[Enlarge image]Standard deviation versus time per repetition for flicker-minimization (FRR, red), blur-minimization (BRR, blue), and traditional subjective refraction (TSR, green).
In the condition of refractive error—myopia, hyperopia and astigmatism—the eye’s optics do not correctly focus the images on the retina. Numerous techniques are available for measuring refractive error. Objective refraction techniques are typically rapid measurements that do not need active participation by the patient. Subjective refraction techniques rely on the patient’s responses in tasks such as letter identification, blur comparison or blur minimization. Clinicians still consider traditional subjective refraction the gold standard for evaluating refractive error, as it incorporates the visual feedback from the patient.1 This approach involves testing various lenses until the patient can recognize the smallest letters on a chart.2
However, the traditional subjective refraction method has several disadvantages. Accommodation—the eye’s ability to change its focusing position—has a strong influence in the procedure, leading to inaccurate prescriptions. To reduce accommodation’s influence, a fogging technique is used, but this increases measurement time. Moreover, subjective refraction is a time-consuming procedure, entailing the full dedication of a well-trained eye care professional for an average of more than 6 minutes,1 and for much longer with some patients. It also has high variability (from ±0.20 to 0.38 D), which can be significant in practice.3
In a study this year,4 we reported progress on a novel method for estimating the spherical equivalent of the eye, which we call direct subjective refraction. The disruptive working principle hinges on the use of quick defocus changes, in combination with a bichromatic stimulus (made of blue and red components) to create a chromatic flicker. The quick change in defocus produces a flicker perception on the stimulus, which has a stronger effect on blue components when the subject is myopic and on red components when the subject is hyperopic. The flicker is at a minimum with the optimal prescription (see video). Therefore, the task of the subject is to minimize the flicker rather than to identify letters as in the traditional method.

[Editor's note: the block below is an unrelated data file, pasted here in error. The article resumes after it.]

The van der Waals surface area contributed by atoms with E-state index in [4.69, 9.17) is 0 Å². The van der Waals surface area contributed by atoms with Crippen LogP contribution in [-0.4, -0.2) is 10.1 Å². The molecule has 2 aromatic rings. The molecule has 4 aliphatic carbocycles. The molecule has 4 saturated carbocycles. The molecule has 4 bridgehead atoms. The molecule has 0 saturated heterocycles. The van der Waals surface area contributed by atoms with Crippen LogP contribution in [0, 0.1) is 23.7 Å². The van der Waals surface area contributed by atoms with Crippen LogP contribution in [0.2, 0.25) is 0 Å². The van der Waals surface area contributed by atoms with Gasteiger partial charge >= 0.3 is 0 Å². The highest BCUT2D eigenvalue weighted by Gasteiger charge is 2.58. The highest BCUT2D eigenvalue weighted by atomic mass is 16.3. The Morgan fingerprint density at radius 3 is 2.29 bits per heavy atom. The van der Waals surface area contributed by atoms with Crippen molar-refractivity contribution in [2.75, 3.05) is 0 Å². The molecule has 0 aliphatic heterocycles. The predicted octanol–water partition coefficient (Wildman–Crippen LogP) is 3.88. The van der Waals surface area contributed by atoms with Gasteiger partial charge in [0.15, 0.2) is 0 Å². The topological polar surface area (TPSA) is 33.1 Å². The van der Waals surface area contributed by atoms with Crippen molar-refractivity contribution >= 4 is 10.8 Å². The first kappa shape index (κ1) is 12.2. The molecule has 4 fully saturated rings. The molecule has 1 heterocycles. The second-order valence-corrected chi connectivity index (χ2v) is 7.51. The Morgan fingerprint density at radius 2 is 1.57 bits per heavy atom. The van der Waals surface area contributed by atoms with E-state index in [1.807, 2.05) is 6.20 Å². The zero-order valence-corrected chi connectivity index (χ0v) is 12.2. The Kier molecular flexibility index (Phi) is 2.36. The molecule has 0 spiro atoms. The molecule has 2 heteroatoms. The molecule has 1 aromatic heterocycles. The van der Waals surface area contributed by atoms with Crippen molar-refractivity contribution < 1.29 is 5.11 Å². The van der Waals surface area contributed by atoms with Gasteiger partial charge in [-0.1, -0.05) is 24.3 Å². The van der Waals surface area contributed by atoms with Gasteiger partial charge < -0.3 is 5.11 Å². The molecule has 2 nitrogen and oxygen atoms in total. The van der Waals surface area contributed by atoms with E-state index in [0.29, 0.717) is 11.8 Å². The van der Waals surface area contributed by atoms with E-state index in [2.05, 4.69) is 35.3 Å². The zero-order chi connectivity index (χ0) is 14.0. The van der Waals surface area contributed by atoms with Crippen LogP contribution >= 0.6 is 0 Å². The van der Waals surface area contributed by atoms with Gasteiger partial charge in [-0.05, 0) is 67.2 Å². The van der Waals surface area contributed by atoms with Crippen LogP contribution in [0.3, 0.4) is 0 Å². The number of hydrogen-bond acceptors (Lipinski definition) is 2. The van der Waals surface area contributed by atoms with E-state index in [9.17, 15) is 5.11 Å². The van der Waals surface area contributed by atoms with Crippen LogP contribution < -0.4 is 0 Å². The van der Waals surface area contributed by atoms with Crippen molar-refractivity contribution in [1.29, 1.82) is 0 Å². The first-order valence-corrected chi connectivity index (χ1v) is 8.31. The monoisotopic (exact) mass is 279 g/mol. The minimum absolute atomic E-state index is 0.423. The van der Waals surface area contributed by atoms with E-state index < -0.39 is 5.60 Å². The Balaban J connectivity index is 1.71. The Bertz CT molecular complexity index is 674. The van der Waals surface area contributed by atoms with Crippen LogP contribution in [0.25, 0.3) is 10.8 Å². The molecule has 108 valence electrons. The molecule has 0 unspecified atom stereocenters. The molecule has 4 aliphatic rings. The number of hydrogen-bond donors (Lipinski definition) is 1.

This method based on flicker minimization reduced measurement time and increased repeatability compared with both the traditional method and with an unsupervised version of the traditional method. The improvement of this method lies in the fact that the eye’s accommodation response barely influences the procedure; instead, the eye stays in a fixed focusing position due to the impossibility of following the fast defocus change. This largely eliminates the main disadvantage of the traditional subjective refraction method.
We believe this study shows the potential of direct subjective refraction in providing fast, accurate and unsupervised subjective measurements of refractive error. The method is now being adapted to the clinic, including extension to the measurement of astigmatism and miniaturization of the device.
Victor Rodriguez-Lopez, Institute of Optics, Spanish National Research Council (IO-CSIC), Madrid, Spain
Carlos Dorronsoro, Institute of Optics, IO-CSIC, and 2EyesVision SL, Madrid, Spain
1. V. Rodriguez-Lopez and C. Dorronsoro. Curr. Opin. Ophthalmol. 33, 228 (2022).
2. D.B. Elliott. Clinical Procedures in Primary Eye Care, 3rd ed., Butterworth-Heinemann (2008).
3. D.A. Atchison et al. Ophthalmic Physiol. Opt. 21, 255 (2001).
4. V. Rodriguez-Lopez et al. Biomed. Opt. Express 14, 3671 (2023).